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Displaying items by tag: EPIRB

The Irish Coast Guard has revealed further details over an incident involving the activation of an emergency positioning beacon off West Cork last month.

As previously reported on Afloat.ie, Baltimore RNLI was called out to search or the EPIRB which activated two nautical miles west of the Calf Islands on the afternoon of Wednesday 19 August.

Despite an extensive operation which also involved Schull Coast Guard, a coastguard helicopter and the Naval Service vessel LÉ Samuel Beckett, nothing was found and the search was stood down by early evening.

‘…it is highly unusual to have detections of the type that was encountered on 19 August’

In response to further enquiries from Afloat.ie, the Irish Coast Guard said the EPIRB in question, which was last detected at Coosnagulling on the southwest of Long Island, “did not appear to be fully functional and the homing signal was not active.

“It was not registered in Ireland and registration details were not available. It was not of Irish origin.”

Confirming that the search was terminated with “no further action being deemed necessary”, the IRCG added: “Accidental activations of EPIRBs are not unusual but it is highly unusual to have detections of the type that was encountered on 19 August.

“Every effort was made to locate the device both inland and on the coast but as outlined above, the search proved to be unsuccessful given the operational gaps in the information that was available.”

Published in Water Safety

Owners of the Ocean Signal SeaSafe E100 or E100G emergency radio beacons are reminded to perform their unit’s self-test function as soon as possible.

The manufacturer says all of its EPIRBs should be routinely tested on a monthly basis, as per the user manual.

All Ocean Signal beacons are designed to have sufficient capacity to accommodate a monthly self-test over the lifetime of the battery.

However, for those beacons that do not pass the self-test, an exchange process is being offered for affected units.

Details on how to perform the self-test — and seek a replacement if necessary — are detailed in Marine Notice No 29 of 2020 attached below.

Published in Marine Warning

The first time this year that pagers sounded for the volunteers of Skerries RNLI may have ended in a false alarm.

But the crew of the North Co Dublin lifeboat station confirms it takes any activation of an emergency beacon seriously.

Skerries RNLI were tasked shortly before 7.30am yesterday morning (Monday 24 February) after Dublin Coast Guard picked up the signal from an emergency beacon almost two miles north-east of Skerries.

The Atlantic 85 inshore lifeboat was launched by the volunteer crew into strong west to south-west winds, gusting to 30 knots at times.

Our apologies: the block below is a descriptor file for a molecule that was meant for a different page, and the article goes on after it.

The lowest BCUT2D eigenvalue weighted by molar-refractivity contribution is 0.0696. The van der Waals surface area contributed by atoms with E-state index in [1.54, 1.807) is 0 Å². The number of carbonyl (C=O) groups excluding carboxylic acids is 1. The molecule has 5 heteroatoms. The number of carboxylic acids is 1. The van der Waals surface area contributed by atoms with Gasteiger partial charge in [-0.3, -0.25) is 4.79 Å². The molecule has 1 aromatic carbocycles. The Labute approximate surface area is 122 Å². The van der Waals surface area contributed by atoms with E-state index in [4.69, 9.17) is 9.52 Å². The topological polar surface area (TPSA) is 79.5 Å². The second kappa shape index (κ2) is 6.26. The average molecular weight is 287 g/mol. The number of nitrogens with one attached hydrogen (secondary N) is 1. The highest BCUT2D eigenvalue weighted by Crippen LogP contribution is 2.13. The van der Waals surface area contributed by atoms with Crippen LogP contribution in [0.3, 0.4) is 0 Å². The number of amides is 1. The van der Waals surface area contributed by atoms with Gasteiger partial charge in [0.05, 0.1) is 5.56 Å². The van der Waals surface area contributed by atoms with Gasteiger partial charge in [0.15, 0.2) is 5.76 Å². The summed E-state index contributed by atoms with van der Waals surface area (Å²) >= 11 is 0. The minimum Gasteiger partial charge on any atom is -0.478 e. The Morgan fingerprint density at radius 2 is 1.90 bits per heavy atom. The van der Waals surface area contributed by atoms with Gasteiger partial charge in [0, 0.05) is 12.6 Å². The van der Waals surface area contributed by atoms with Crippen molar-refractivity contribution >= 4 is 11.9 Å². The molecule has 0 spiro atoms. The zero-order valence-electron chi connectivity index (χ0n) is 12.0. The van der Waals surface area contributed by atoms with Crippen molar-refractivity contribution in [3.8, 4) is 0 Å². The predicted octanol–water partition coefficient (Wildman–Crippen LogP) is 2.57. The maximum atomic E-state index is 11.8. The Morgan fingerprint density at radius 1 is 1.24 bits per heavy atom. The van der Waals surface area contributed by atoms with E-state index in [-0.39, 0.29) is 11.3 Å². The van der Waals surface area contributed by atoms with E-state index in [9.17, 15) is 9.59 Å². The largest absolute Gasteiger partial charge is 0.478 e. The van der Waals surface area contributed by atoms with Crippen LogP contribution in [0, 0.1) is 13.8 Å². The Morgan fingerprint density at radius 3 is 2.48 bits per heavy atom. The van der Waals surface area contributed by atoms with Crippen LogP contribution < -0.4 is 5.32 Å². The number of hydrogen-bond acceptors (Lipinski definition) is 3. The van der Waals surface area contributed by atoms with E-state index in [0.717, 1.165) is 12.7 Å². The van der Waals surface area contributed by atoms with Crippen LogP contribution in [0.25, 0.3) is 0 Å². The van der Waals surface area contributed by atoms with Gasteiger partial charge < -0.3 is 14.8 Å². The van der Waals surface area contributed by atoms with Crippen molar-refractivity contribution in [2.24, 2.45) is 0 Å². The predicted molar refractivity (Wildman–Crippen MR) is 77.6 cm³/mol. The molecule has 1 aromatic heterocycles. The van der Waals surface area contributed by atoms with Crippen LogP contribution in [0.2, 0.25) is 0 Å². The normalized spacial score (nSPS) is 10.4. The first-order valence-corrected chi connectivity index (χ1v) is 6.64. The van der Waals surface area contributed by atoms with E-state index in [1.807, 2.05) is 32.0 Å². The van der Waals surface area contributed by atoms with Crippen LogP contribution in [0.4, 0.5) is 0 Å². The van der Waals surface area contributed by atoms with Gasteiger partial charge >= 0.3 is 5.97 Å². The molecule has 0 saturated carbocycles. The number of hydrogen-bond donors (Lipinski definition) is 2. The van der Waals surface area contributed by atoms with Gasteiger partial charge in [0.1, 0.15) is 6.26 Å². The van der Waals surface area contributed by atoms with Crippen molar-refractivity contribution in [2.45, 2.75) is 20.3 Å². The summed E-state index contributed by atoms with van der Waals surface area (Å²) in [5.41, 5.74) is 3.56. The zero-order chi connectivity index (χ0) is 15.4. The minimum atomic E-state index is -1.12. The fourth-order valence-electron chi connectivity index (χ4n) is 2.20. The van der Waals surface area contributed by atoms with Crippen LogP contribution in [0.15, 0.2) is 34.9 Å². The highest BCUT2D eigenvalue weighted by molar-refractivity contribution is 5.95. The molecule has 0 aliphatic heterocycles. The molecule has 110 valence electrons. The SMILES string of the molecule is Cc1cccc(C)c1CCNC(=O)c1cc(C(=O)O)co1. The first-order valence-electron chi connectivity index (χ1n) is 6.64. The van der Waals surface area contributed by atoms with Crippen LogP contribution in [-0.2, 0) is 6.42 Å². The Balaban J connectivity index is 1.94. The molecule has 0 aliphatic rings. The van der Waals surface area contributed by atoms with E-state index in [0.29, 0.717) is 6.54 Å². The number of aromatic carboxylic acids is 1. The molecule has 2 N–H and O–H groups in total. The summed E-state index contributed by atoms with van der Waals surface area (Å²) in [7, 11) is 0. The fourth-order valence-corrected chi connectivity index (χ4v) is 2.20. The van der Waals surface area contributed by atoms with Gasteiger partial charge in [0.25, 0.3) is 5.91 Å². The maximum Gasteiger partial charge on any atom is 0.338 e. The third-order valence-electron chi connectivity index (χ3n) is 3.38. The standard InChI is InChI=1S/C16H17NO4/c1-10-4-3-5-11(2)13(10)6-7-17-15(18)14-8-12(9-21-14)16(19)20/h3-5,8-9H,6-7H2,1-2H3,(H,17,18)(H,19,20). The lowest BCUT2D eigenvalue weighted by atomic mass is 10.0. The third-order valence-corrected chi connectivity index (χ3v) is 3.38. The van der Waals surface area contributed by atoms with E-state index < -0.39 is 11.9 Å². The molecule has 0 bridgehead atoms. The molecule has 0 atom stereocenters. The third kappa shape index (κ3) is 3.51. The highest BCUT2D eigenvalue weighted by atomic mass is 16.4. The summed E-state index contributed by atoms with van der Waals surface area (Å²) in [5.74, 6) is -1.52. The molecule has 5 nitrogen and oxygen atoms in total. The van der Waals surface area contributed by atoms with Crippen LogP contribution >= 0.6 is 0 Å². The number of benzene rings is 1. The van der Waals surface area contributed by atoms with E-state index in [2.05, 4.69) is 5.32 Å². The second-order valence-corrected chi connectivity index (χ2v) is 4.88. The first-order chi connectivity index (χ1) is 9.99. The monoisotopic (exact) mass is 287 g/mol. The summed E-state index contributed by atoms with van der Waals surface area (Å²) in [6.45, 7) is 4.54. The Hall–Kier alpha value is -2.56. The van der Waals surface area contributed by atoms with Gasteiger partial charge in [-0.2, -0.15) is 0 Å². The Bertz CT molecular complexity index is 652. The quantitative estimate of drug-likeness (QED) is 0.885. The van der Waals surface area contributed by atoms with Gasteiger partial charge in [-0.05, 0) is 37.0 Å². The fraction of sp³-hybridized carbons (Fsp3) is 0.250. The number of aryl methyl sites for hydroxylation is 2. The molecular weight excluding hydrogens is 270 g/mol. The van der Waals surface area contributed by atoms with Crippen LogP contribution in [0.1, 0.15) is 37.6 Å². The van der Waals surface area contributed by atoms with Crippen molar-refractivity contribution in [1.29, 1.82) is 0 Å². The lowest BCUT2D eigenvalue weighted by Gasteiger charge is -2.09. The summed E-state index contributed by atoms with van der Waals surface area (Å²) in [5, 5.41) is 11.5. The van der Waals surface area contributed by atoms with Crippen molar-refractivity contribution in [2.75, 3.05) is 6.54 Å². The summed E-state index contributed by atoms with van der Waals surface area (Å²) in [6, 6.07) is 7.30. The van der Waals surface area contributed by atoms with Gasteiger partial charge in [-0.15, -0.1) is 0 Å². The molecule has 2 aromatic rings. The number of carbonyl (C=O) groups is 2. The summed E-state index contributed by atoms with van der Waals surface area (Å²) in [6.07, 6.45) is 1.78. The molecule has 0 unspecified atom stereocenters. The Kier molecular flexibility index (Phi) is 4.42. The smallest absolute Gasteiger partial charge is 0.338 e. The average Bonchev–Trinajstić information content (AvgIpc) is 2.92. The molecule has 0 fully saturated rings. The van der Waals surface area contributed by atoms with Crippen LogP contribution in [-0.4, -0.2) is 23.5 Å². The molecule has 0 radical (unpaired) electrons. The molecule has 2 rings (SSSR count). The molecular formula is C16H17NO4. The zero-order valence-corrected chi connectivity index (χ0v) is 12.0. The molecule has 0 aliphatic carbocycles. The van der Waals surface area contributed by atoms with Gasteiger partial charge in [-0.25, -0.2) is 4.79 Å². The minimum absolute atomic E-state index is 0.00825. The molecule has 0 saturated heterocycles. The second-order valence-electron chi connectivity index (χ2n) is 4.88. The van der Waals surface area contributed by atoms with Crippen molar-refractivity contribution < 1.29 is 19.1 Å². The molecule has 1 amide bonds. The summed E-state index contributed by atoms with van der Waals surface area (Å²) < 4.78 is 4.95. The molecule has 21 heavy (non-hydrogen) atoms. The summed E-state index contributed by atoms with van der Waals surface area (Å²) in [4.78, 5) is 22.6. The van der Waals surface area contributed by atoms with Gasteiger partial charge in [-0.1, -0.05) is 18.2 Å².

Skerries lifeboat, the Howth lifeboat and the Irish Coast Guard’s helicopter Rescue 116 all proceeded to the last co-ordinates received and began a thorough search of the area in challenging conditions.

It was soon found that the vessel registered to the EPIRB (emergency position-indicating radio beacon) was safely tied up in Skerries Harbour, but the EPIRB had been removed.

The lifeboats and the helicopter continued to search the area until the coastguard was satisfied that the beacon had not been taken to sea aboard another vessel, and the operation was stood down.

Speaking about the callout, volunteer lifeboat press officer for Skerries RNLI, Gerry Canning, said: “EPIRBs are a vital piece of safety equipment, often designed to activate when a vessel capsizes or sinks, so any activation has to be treated very seriously.

“It was a wet morning for most people today, but even more so for our crews.”

Published in RNLI Lifeboats
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Rosslare Harbour RNLI all weather was launched by the volunteer lifeboat crew yesterday morningat 11.45am to respond to an EPIRB distress signal (Emergency Position Indicating Radio Beacon).

The Irish Coast Guard alerted Rosslare Harbour RNLI to immediately launch following an EPIRB alarm, which usually indicates a vessel in serious danger. The signal was traced to an 18m yacht close to Carnsore Point off the Wexford coast, which was competing in the offshore Normandy Channel yacht race, as reported by Afloat.ie here.

The RNLI lifeboat and Coast Guard helicopter Rescue 117 were quickly on the scene. It was soon established that the 18m yacht was not in trouble and the EPIRB alarm had accidentally activated. Volunteer RNLI crew aboard Rosslare Harbour lifeboat deactivated the alarm system, returned the device to the yacht which then continued on with its race.

Conditions at the time were reasonably favourable with a brisk southerly wind.

Speaking after the incident Rosslare Harbour RNLI Volunteer Lifeboat Press Officer Jamie Ryan praised the skill of the coxswain who brought the lifeboat alongside the yacht and the efforts of the RNLI volunteers who fixed the EPIRB and returned it to the 18m yacht.